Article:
Objectives: One of the fundamental tradeoffs posited in life history theory is between storing energy for future reproduction versus spending that energy on current reproduction. However, past studies have shown variable and sometimes contradictory effects of reproduction on energy stores among women. Methods: To examine how varying economic resources can account for these diverse findings, we applied mixed models to Demographic and Health Survey (DHS) data from 187,848 nulliparous and primiparous women of reproductive age (20-34 years) in 65 countries varying widely in economic resources. Using this approach, we tracked average trajectories of body mass through pregnancy and the post-partum period, and assessed how these trajectories varied by household wealth and breastfeeding. Results: In all four wealth categories, sustained breastfeeding posed a substantial tradeoff with energy stores, reducing post-partum BMI by 0.5 to 1.0 kg m<sup>-2</sup> relative to non-breastfeeding women. However, among the wealthiest households (>6,400 USD per capita), this deficit was buffered substantially by greater pre-partum weight gain (+1.1 kg m<sup>-2</sup> compared to women from the poorest households). Conclusion: These findings show how the level of economic resources can systematically and profoundly shape a physiological tradeoff in reproduction, and can help account for past contradictory findings. More broadly, these results illustrate how integrating economic and energetic resources in a common framework can help clarify the apparently disparate weight-related outcomes of fertility in different countries. Am. J. Hum. Biol. 27:654-659, 2015.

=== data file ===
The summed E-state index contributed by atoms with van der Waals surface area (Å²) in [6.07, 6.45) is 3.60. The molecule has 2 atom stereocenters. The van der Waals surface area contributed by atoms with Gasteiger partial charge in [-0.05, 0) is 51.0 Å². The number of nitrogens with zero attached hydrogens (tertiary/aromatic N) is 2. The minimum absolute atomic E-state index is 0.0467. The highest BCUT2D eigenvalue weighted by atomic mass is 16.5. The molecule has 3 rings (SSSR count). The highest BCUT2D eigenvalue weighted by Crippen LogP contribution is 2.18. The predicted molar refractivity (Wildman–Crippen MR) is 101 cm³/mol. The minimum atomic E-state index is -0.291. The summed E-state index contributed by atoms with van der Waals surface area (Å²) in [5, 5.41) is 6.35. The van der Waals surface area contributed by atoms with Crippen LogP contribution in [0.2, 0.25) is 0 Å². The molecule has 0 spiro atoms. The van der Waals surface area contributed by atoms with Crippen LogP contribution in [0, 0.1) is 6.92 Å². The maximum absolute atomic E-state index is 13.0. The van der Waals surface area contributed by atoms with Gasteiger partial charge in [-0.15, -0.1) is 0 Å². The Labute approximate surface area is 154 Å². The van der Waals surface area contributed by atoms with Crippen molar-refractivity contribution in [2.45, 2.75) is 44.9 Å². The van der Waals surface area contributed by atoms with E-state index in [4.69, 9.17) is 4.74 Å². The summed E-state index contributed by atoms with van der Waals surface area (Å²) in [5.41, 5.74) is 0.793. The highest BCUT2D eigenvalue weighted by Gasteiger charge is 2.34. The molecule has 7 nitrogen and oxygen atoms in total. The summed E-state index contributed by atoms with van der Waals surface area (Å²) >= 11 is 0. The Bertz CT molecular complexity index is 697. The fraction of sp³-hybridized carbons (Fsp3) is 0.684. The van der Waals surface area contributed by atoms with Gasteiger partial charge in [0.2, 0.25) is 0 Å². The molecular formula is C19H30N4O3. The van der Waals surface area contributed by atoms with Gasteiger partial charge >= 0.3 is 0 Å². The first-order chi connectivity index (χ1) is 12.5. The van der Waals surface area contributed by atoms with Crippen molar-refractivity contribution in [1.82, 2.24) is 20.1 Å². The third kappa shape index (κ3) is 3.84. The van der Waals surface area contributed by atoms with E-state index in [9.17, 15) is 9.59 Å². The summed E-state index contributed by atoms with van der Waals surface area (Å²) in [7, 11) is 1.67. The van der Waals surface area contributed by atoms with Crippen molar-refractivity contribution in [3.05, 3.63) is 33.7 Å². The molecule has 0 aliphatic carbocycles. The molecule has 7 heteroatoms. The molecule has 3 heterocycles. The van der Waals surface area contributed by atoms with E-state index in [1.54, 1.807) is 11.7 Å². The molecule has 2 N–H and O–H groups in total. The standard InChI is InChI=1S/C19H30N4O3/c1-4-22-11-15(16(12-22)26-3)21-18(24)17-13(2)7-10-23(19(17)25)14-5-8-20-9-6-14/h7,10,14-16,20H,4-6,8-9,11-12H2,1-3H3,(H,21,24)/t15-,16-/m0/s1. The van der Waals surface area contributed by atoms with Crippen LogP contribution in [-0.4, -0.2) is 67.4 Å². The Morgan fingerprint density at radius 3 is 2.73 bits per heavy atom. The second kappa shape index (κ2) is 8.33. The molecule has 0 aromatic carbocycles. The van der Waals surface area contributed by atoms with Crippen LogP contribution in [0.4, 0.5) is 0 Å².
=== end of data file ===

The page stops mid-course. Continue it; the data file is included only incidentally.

ASJC Scopus subject areas
- Ecology, Evolution, Behavior and Systematics